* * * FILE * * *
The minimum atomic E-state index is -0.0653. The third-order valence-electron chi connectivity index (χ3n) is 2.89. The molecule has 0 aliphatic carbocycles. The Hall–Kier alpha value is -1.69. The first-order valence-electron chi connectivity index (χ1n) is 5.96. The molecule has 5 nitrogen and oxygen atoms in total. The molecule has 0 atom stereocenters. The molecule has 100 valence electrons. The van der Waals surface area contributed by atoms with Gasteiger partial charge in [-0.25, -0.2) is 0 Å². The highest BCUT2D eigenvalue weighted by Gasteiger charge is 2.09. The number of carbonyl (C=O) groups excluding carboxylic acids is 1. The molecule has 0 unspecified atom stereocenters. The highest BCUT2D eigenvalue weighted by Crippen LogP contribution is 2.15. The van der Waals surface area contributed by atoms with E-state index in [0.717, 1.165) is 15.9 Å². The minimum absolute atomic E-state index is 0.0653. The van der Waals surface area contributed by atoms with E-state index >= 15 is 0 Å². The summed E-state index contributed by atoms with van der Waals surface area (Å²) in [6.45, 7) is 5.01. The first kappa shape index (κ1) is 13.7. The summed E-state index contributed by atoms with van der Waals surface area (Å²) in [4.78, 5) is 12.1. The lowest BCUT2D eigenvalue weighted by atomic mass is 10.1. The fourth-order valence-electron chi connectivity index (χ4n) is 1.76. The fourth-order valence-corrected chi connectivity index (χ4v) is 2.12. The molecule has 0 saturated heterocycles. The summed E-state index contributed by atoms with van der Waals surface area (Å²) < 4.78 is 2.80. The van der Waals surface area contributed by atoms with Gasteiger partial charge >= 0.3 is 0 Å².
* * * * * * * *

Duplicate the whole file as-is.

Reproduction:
The minimum atomic E-state index is -0.0653. The third-order valence-electron chi connectivity index (χ3n) is 2.89. The molecule has 0 aliphatic carbocycles. The Hall–Kier alpha value is -1.69. The first-order valence-electron chi connectivity index (χ1n) is 5.96. The molecule has 5 nitrogen and oxygen atoms in total. The molecule has 0 atom stereocenters. The molecule has 100 valence electrons. The van der Waals surface area contributed by atoms with Gasteiger partial charge in [-0.25, -0.2) is 0 Å². The highest BCUT2D eigenvalue weighted by Gasteiger charge is 2.09. The number of carbonyl (C=O) groups excluding carboxylic acids is 1. The molecule has 0 unspecified atom stereocenters. The highest BCUT2D eigenvalue weighted by Crippen LogP contribution is 2.15. The van der Waals surface area contributed by atoms with E-state index in [0.717, 1.165) is 15.9 Å². The minimum absolute atomic E-state index is 0.0653. The van der Waals surface area contributed by atoms with E-state index >= 15 is 0 Å². The summed E-state index contributed by atoms with van der Waals surface area (Å²) in [6.45, 7) is 5.01. The first kappa shape index (κ1) is 13.7. The summed E-state index contributed by atoms with van der Waals surface area (Å²) in [4.78, 5) is 12.1. The lowest BCUT2D eigenvalue weighted by atomic mass is 10.1. The fourth-order valence-electron chi connectivity index (χ4n) is 1.76. The fourth-order valence-corrected chi connectivity index (χ4v) is 2.12. The molecule has 0 saturated heterocycles. The summed E-state index contributed by atoms with van der Waals surface area (Å²) < 4.78 is 2.80. The van der Waals surface area contributed by atoms with Gasteiger partial charge >= 0.3 is 0 Å².